By Jodi Koehn

Some may say that U.S.-Russian relations are "estranged but leading toward alienation," reported Glenn Schweitzer at a Kennan Institute lecture on 22 February 1999. However, Schweitzer, Director of the Office for Central Europe and Eurasia, National Research Council in Washington, D.C., argued that the current situation is just another "bump in the road that we'll have to ride out."

Schweitzer conducted interviews and a structured survey of thirty research and development (R&D) institutes across Russia with teams doing case studies in three atomic cities--Obninsk, Zarechny, and Snezhinsk. The purpose of these studies was to assess the process and future of technology development in Russia.

Obninsk has managed to attain certain autonomy from Moscow in decisions concerning state-owned facilities in the city. As a result, federal, regional, and local governments work together to develop the industrial potential there.

Zarechny, Schweitzer argued, has a chance for success. It only has a small population to support. City managers also know how to operate in the international market system through their rare gas market. Finally, Zarechny has discovered a gold mine under the city.

Snezhinsk, on the other hand, is not in such a good position, remarked Schweitzer. The city has a larger population and is located several hours from any airport. According to Schweitzer, Russia will need to subsidize Snezhinsk for the next several decades because it is unlikely the city can commercialize its technologies without government money.

Building on these studies, Schweitzer developed four hypotheses for technology development. First, that in the foreseeable future, technological developments will have little effect on what happens in Russia. Second, the U.S. will need to be engaged in the national security area for a long time. Third, given that the Russian government invests roughly 4 percent of what the U.S. government does in R&D, federal investment will not make a difference. Finally, a market economy may not be the best avenue for technology development in Russia.

With regard to the legal framework, in most countries of the world, including the U.S., R&D receives certain tax breaks. In Russia, there is discussion of no tax breaks for anyone. However, a special relationship between R&D and taxes has been demonstrated for decades in countries that have done well in technology. In regard to intellectual property rights (IPR), in Russia the government retains rights to all technology developed using government funds. In the U.S. by law IPR rights automatically pass to universities, non-profits, and small businesses. The lack of such a law in Russia does not provide an incentive for R&D.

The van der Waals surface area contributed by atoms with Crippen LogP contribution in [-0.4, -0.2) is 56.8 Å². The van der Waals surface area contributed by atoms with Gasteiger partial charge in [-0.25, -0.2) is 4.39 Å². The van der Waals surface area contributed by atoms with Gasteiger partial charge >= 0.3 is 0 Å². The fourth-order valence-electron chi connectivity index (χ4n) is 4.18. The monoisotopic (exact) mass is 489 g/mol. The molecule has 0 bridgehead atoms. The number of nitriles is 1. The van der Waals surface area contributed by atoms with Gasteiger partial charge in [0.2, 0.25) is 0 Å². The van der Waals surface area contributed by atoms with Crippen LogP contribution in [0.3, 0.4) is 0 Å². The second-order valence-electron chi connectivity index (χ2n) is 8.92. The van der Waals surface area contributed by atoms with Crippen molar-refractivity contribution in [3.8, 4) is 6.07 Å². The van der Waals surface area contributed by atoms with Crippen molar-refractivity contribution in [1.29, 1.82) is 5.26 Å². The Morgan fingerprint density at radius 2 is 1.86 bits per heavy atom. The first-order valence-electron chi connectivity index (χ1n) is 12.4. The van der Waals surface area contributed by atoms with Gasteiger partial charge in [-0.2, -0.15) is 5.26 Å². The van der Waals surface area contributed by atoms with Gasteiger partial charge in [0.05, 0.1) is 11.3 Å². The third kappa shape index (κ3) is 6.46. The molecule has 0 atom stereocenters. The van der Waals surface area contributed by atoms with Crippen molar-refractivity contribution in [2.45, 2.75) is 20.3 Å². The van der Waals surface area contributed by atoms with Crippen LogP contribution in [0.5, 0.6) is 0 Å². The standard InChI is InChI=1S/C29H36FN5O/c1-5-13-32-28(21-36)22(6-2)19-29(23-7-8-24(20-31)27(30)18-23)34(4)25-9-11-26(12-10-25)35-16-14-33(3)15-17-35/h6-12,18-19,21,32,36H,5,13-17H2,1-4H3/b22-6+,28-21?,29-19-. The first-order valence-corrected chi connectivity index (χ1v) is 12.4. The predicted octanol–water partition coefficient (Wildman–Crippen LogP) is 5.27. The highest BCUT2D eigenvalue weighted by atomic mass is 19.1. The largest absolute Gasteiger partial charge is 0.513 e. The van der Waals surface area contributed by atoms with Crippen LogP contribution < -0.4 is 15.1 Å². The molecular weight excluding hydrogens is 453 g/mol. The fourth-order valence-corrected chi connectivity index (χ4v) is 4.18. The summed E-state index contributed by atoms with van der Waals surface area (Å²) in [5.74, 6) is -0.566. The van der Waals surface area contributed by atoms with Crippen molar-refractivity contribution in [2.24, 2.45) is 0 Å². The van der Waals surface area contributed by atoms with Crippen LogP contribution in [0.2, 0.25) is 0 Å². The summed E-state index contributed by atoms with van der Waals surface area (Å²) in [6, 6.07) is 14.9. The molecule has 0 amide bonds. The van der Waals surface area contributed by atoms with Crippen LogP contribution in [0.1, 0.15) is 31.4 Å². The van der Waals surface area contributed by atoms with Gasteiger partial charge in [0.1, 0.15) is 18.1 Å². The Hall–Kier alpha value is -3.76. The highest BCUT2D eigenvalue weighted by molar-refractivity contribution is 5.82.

In addition, there is widespread feeling in Russia that the West has stolen their technology both physically and metaphorically via the "brain drain." Although there is a slow but steady exodus of some bright researchers, remarked Schweitzer, the brain drain-- going abroad--is not very great. However, the internal brain drain--researchers in Russia leaving the sciences-- is massive. The number of active researchers in Russia is a fraction of the number reported to be working in R&D.

Recently, schools have seen an increase in applications for science and engineering among Russia's youth. One possible explanation for this increase, Schweitzer explained, is that students are dissatisfied with the quality of instruction in the business schools and choose instead to follow the route of those bank presidents who studied physics instead of economics and business. This rationale explains why there is such a disparity between the number of graduates from science programs and those who continue to work in the field.

Schweitzer remarked that U.S. programs in Russia in the non-proliferation area are well-conceived but have had problems with implementation and need to be expanded. While many people involved have little knowledge about Russian culture or language, this is slowly improving. U.S. technology commercialization efforts, however, have been insignificant. Schweitzer argued that our role in that area may be "to cheer on the Russians as they look for their domestic customer base." According to Schweitzer, giving money to Russia should not be considered "assistance" as it protects U.S. interests.

There are a few things--none very popular with U.S. policy makers--which Russia should do to stimulate technological development, Schweitzer suggested. One is to develop a good regional customer base. Another is to adopt a "Buy Russian" law stating that Russian firms should buy Russian technology if government money is involved and that technology is reasonably competitive.

Schweitzer concluded with three hopeful signs for Russia. First, due to the economic crisis and scarcity of dollars, Russian companies can penetrate the domestic market because foreign imports are too expensive. Second, production sharing agreements which contain some "Buy Russian" clauses are moving through the parliament. According to Schweitzer, these agreements may resolve some concerns of Western companies and may attract the West to help Russian technologies move in a more productive way. Finally, Schweitzer argued, the First Deputy Minister of Atomic Energy's recent announcement of Russia's plans to downsize their nuclear complex demonstrates that Russia is headed in the right direction.